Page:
Big Data & Issues & Opportunities: Discrimination

By Julien Debussche, Jasmien César, Isis De Moortel


This sixteenth article in our series on "Big Data & Issues & Opportunities" (see our previous article here) will delve into a particular social and ethical issue that may materialise in a big data context, namely (data-driven) discrimination. Where appropriate, illustrations from the transport sector are provided.

According to the Oxford English Dictionary, the term 'discrimination' is defined as “treating a person or particular group of people differently, especially in a worse way from the way in which you treat other people, because of their skin colour, sex, sexuality, etc.” or in more general terms: “the unjust or prejudicial treatment of different categories of people, especially on the grounds of race, age, or sex.”

The principles of non-discrimination and equality are to a great extent covered in Title III of the EU Charter of Fundamental Rights. Thus, the EU Charter recognises the following fundamental rights, freedoms and principles in relation to discrimination: (i) equality before the law; (ii) non-discrimination; (iii) cultural, religious and linguistic diversity; (iv) equality between women and men; (v) the rights of the child; (vi) the rights of the elderly; and (vii) the integration of persons with disabilities.[1]

Elements on which discriminatory treatments can be based are, as mentioned above, skin colour, race, sex, but also for example income or education level, gender, residential area, and others. Using big data analytics to improve business processes or to provide personalised services may lead to discrimination of certain groups of people. At any step of the big data analytics pipeline[2], unintended data biases may be created due to wrong statistical treatment or poor data quality. Big data poses certain challenges requiring expert knowledge to estimate the accuracy of conclusions drawn from it.[3] 

There is considerable interest in personalised services, individually targeting advertisements, and customised services and product offers. Personalising services means nothing else than to exclude people from or include them into certain target groups on the basis of personal data such as gender, income, education, consumption preferences, etc. Big data analytics relies on the categorisation of information and the conclusions that can be drawn from such categorisation. In that sense, the definition of discrimination in contrast to personalisation does not seem to be straightforward and discrimination might therefore be an inherent part of the analytics process.[4]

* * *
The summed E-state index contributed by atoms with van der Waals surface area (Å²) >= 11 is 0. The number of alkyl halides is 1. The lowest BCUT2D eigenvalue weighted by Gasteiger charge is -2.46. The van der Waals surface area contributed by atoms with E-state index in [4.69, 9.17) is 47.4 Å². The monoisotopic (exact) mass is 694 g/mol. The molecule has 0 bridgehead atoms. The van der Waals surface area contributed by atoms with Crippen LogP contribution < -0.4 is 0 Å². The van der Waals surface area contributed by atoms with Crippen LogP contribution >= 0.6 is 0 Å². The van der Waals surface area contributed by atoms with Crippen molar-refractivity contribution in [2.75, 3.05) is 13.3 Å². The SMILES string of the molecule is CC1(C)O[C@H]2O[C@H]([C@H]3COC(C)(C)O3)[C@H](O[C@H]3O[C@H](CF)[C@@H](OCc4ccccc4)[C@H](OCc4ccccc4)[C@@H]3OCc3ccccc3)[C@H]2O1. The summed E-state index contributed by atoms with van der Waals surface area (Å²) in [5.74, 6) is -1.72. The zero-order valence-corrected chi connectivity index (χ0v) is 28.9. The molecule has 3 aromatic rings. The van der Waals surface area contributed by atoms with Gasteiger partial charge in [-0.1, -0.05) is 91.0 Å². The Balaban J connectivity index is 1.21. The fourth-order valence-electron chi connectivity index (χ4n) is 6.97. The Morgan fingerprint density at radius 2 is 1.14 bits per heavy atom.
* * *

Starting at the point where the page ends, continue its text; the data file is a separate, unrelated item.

Another important aspect of data-driven discrimination concerns the access to and knowledge of technology needed to use digital services or gather valuable information from online platforms or applications. The social differences in the corresponding access to technology and education or skills to use it, are often referred to as the “Digital Divide”.[5]

Challenges for big data and discrimination

The challenges related to data-driven social discrimination and equity discussed in the framework of this article are (i) unintended data bias; (ii) intended data bias, i.e. personalised services, offers and advertisements; and (iii) the “Digital Divide”.

Unintended data bias

Biases in datasets or in statements or predictions based on the analysis of datasets can originate from various errors, shortcomings or misinterpretations along the analytics pipeline. The data collection process might be biased by design because of a biased formulation of a survey, a biased selection of data sources, an insufficient length of the surveyed time-period, or the neglect of relevant parameters or circumstances. Along the analytics process, correct statistical treatment and accuracy estimation require expert knowledge. The procedure is therefore prone to methodical and technical errors.

Some of the main causes of unintended data bias are discussed hereafter.

The sample size of a dataset directly influences the validity of a statement or the conclusions drawn from the data sample. The accuracy of a statistical analysis depends on the nature of the sample and its estimation. In the context of big data, the available data often consist of many subsets, demanding careful statistical treatment to normalise the estimating procedure to the single subsets in order to avoid overfitting or wrong conclusions. This heterogeneity calls for clean and careful aggregation of data from different data sources corresponding to different subsets where some unique features are not shared by all sets.